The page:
In a recent statement, Russian President Vladimir Putin ordered the government to strictly control the exportation of Roundwood and low-value forest products and to clamp down on the illegal trade of logs (in his terms: “hard-hitting decriminalization of the industry”). He also requested a “complete ban on shipments of unprocessed or roughly processed conifer and valuable hardwood out of Russia by January 1, 2022.” This statement would indicate that lower-value hardwood logs, such as birch pulp logs exported to Finland, may be excluded from the future export ban.
To encourage domestic processing of Russian timber, Mr. Putin also wants to implement a government program of subsidized loans for investing in wood processing facilities, primarily in Siberia and Russia’s the Far East, targeting the growing wood markets in Asia. These industry loans would be available for facilities producing lumber and panels, and pellet manufacturers which predominantly use small-diameter logs for their wood furnish.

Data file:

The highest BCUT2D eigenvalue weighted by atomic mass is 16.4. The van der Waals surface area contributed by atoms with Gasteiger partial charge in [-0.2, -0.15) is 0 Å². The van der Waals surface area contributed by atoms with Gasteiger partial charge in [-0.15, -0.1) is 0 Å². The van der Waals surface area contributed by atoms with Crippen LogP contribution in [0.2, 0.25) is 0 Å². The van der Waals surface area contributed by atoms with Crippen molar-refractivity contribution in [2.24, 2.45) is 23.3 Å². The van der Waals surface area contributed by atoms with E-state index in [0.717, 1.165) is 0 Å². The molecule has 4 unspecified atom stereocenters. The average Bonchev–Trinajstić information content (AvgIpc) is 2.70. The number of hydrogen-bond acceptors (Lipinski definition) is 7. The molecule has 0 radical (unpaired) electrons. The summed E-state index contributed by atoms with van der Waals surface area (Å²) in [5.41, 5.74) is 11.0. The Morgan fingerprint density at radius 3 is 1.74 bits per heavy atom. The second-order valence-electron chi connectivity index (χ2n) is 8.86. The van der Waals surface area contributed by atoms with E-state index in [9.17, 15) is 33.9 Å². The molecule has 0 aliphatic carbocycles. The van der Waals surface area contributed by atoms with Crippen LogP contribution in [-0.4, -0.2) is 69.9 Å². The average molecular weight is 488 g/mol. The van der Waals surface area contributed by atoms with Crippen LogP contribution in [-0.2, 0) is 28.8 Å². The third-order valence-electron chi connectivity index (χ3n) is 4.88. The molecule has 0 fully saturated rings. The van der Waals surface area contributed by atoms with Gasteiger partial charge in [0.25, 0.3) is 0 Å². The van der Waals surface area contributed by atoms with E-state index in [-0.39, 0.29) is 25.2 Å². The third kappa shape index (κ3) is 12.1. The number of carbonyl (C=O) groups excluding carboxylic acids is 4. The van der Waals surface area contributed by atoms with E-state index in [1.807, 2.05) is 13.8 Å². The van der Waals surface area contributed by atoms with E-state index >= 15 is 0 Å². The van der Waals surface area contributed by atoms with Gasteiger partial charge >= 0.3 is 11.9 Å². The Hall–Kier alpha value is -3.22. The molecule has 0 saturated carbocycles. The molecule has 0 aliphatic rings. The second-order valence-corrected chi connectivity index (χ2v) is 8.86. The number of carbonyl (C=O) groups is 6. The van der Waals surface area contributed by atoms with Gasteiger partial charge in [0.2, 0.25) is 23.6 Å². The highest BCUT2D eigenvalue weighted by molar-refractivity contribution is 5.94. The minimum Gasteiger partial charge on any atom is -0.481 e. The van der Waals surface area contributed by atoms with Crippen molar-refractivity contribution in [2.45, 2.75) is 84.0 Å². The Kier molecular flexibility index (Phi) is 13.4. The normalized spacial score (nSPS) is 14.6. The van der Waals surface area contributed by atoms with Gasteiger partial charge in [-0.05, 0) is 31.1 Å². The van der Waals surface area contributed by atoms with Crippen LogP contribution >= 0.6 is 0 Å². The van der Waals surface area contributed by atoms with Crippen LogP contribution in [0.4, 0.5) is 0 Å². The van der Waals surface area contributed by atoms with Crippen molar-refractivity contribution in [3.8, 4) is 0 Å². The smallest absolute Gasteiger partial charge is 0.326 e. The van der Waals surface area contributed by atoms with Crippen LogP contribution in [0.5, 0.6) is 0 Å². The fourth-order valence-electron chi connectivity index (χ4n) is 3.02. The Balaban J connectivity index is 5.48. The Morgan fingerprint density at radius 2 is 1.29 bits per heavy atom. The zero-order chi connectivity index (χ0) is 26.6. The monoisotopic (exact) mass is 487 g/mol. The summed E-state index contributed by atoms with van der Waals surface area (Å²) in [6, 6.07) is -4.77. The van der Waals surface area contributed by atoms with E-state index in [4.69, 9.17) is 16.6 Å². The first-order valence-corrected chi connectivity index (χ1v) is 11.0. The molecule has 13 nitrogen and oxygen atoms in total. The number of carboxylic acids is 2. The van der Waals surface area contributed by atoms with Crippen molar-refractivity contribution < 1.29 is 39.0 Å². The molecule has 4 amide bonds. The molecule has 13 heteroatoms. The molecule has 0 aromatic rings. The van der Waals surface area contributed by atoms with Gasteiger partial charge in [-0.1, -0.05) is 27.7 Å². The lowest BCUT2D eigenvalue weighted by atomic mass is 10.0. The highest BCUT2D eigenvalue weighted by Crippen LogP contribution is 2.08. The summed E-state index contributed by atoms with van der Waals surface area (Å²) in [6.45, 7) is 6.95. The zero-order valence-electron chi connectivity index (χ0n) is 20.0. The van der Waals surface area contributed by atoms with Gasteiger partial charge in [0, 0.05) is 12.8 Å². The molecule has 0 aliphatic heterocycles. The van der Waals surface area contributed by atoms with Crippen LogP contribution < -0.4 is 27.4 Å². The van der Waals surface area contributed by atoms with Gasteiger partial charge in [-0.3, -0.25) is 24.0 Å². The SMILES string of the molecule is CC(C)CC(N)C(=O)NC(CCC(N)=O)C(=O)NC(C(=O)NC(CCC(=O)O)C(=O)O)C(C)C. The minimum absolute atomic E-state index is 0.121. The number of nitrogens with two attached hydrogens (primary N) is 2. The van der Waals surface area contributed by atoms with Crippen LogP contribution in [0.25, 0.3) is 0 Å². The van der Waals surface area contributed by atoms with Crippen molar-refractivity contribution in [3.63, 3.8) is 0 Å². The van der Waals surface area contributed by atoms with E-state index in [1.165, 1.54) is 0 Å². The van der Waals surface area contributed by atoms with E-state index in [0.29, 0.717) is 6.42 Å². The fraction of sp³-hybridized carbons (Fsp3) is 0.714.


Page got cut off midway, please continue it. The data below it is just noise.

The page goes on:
If the log ban is enacted, it will be the end of Russia’s long-lasting role as one of the world’s largest exporter of softwood logs. Over many decades, the country exported large volumes of wood raw-material, predominantly to forest products manufacturers in Asia and Europe.
Softwood log export volumes peaked at 37 million m3 in 2006, but when log export tariffs were implemented in 2008, shipments fell dramatically and were down to only 8.5 million m3 in 2019 (see chart below).
This year, the decline has continued and only an estimated six million m3 is likely to be exported, according to the Wood Resource Quarterly. A majority of the shipments have gone to China (about 75%) and Finland (10%) in the first half of 2020.
Russian hardwood log exports have fluctuated between 7-8 million m3 the past five years but are likely to fall in the next two years if higher-value logs such as oak and ash are banned for exports.
China has sourced about 10-12 million m3 of softwood and hardwood logs annually from Russia for the past five years. Subsequently, the log export ban will substantially impact the future sourcing of both wood raw-material and processed products to China, a potentially troublesome scenario due to their outlook for increased consumption of forest products.
Wood Resource Quarterly is published by Wood Resources International, an internationally recognized forest industry consulting firm. For further information visit: www.woodprices.com.
SOURCE: Wood Resources International LLC